5) Martin Fowler is trying to sell consulting services
    TRUE

    5a) So therefore, anything he says can't be trusted
    FAIRLY TRUE: I would amend that to "Anything Martin Fowler says should be taken with a grain of salt."

    Try my method sometime - try to test an entire business flow (web app round trips, for example) with a few unit tests (usually I have a couple for the success path and a couple for failure paths). While certainly not the universal cure, it has done wonders for my project so far.
  40. On Martin:

    I like Fowler's bliki. Yet another made-up word like Dependency Injection. He is a good writer and makes a lot of good insightful points. Alas his job is to publish or perish which at times means he has to sell the sizzle. I think as Java matures and frameworks implement best practices and patterns, the object prophets must find new ground. The .Net community is ripe for evangelism and wouldn't you know it ThoughtWorks is there too.

    On JUnit:

    JUnit is simple. Its beauty is not its code but its ability to validate the meaningful practice of testing - trivially, but testing none-the-less. Writing a test is a mini-design iteration as well. When XP and TTD were first promoted, JUnit was the first tangible thing a developer could use to individually effect process change.

    On constructive rants:

    Rod Johnson wrote a whole book that devalued the J2EE canon or at least Entity beans. He has the Spring Framework to back up his ideas. It is good to get a second opinion on JUnit and Mock Objects but I don't see anything but a lazy rant. Thought provoking but just a rant -- like this one
  41. Rod Johnson has never ever devalued J2EE in his life. So whuts the lazy rant thing....u got to tell me why u feel so....and whats the problem with the spring approach.
    On constructive rants:Rod Johnson wrote a whole book that devalued the J2EE canon or at least Entity beans. He has the Spring Framework to back up his ideas. It is good to get a second opinion on JUnit and Mock Objects but I don't see anything but a lazy rant. Thought provoking but just a rant -- like this one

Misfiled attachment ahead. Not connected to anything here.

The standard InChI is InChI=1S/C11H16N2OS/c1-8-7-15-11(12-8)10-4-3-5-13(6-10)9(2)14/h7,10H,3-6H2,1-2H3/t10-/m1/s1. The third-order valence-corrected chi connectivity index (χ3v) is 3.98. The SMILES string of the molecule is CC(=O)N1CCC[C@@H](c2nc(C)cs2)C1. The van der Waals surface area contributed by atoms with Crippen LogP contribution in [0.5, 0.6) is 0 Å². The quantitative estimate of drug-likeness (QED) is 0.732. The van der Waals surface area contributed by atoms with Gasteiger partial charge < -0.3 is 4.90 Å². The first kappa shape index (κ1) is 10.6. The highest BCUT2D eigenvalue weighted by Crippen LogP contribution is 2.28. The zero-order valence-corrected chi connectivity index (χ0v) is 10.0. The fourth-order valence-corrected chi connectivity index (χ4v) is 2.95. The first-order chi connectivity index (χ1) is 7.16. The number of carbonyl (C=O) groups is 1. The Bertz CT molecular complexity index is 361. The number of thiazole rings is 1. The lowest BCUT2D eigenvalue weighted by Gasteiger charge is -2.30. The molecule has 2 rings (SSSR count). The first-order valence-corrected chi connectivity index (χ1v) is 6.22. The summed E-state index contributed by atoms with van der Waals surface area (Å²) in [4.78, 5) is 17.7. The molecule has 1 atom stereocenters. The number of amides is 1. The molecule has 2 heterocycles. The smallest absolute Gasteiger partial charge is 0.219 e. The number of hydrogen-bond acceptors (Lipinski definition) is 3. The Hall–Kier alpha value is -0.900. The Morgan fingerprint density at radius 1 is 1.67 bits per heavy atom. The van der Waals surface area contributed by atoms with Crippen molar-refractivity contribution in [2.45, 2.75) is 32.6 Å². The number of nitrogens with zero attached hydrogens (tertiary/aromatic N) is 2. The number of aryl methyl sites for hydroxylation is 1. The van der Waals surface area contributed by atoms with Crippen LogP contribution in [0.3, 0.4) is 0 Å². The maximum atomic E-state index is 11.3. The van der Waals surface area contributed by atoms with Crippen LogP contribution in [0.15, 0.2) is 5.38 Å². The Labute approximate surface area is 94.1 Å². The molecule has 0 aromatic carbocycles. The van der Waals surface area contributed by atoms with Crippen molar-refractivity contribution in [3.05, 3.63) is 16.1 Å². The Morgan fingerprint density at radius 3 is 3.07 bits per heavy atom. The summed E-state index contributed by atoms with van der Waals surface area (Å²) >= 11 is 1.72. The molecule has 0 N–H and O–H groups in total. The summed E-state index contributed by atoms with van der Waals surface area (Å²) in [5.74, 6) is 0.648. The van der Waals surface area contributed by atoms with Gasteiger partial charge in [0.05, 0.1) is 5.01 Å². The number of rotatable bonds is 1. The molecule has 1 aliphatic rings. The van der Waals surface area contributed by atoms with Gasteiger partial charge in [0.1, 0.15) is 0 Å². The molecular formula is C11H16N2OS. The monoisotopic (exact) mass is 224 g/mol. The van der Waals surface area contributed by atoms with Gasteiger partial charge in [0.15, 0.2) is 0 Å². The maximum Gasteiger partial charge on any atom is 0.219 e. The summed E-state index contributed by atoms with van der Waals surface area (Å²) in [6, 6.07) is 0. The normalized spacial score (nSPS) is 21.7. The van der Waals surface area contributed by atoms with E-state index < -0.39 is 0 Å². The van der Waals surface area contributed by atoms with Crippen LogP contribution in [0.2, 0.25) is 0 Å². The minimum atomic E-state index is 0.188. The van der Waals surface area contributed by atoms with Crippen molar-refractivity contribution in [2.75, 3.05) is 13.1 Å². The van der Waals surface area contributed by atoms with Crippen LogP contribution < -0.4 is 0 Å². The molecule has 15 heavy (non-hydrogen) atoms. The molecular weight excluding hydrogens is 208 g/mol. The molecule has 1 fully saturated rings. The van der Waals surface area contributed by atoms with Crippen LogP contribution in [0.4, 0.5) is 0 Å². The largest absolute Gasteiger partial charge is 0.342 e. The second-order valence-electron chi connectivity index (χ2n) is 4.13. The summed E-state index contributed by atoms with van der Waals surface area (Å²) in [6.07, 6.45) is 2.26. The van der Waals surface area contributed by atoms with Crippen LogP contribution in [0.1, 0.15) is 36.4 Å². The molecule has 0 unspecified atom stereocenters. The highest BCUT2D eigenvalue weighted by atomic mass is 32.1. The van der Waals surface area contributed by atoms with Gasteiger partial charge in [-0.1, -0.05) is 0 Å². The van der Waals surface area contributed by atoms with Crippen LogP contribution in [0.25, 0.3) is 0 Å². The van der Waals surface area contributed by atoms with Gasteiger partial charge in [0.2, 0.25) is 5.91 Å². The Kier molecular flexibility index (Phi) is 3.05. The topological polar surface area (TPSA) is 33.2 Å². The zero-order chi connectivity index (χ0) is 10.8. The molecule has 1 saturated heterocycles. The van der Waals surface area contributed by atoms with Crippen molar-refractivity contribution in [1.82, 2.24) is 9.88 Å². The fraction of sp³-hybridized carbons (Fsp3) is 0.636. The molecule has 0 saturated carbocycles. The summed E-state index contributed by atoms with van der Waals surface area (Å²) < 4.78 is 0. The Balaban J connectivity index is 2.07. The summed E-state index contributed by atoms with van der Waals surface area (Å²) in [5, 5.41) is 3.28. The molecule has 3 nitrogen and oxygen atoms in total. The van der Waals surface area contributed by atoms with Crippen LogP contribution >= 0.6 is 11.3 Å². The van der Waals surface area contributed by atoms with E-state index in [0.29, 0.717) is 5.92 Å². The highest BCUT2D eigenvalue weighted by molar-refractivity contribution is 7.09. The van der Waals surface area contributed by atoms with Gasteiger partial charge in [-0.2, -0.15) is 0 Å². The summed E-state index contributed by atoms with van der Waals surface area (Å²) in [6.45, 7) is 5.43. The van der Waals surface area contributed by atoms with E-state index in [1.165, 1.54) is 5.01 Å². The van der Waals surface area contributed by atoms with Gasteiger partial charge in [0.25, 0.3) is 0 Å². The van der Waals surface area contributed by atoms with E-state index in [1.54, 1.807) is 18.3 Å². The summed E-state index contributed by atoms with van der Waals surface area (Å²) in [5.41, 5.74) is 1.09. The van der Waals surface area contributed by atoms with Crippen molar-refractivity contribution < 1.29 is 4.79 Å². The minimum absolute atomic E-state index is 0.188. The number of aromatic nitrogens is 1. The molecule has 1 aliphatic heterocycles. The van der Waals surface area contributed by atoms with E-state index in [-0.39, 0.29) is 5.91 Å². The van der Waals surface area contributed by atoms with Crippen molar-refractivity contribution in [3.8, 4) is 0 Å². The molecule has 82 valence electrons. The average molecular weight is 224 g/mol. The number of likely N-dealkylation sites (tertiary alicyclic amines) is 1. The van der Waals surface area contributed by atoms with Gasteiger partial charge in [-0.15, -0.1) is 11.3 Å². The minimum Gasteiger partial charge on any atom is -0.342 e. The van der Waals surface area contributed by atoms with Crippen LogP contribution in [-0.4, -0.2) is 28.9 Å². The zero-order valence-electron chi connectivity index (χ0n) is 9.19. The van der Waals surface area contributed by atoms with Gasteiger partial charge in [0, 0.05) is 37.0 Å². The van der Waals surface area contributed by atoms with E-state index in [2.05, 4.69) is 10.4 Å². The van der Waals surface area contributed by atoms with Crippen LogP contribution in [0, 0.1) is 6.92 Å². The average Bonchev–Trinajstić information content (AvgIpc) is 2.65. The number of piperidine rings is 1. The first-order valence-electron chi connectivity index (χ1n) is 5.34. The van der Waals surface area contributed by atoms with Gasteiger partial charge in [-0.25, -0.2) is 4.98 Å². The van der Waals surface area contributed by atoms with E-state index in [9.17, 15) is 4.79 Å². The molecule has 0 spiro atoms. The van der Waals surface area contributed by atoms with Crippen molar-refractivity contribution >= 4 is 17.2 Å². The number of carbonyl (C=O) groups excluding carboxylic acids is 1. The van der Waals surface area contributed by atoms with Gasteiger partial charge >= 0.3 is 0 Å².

42. Dev time is not the issue[ Go to top ]

    I don't have an opinion about TDD or refactoring. But unit tests are very useful. Sure, dev time is slower, but the debug+fix cycle is reduced. In projects I've worked in dev was 3 months, debug+fix was 9 months. When we did unit tests it took a bit longer to develop (not much) but debug+fix cycle was very straightforward. Maintanence is also better, and it helps "document" the intention of the programmer.

    Development is cheap compared to maintenance. So I think the effort is worth it (and experience has proven so).
  43. TDD is a load of...[ Go to top ]

    All I know is that TDD, fine grain unit testing, and this idea of absolutely, positively needing to test outside of the the container is a load of crap. I personally never commit any piece of code to CVS that was written for the explicit purpose of running inside a container until I run a test that tests that code running within that container.

    Sure, you need a vast, ever growing set of tests when developing a project so that you can refactor and redesign your application with less worry. But testing outside the "container" is almost completely useless as there are so many variables that come into place. Commiting code to your source control after only running Unit tests is just so irresponsible, IMO, and can seriously damage the productivity of other developers in even the smallest of projects. I'd rather spend time writing REAL tests that test the REAL application than some bogus unit test.

    Bill
  44. All I know is that TDD, fine grain unit testing, and this idea of absolutely, positively needing to test outside of the the container is a load of crap.
    Maybe for someone who is perfect. I have lots of examples where is was better to have some unit tests that could be run with out the "container".
      I personally never commit any piece of code to CVS that was written for the explicit purpose of running inside a container until I run a test that tests that code running within that container.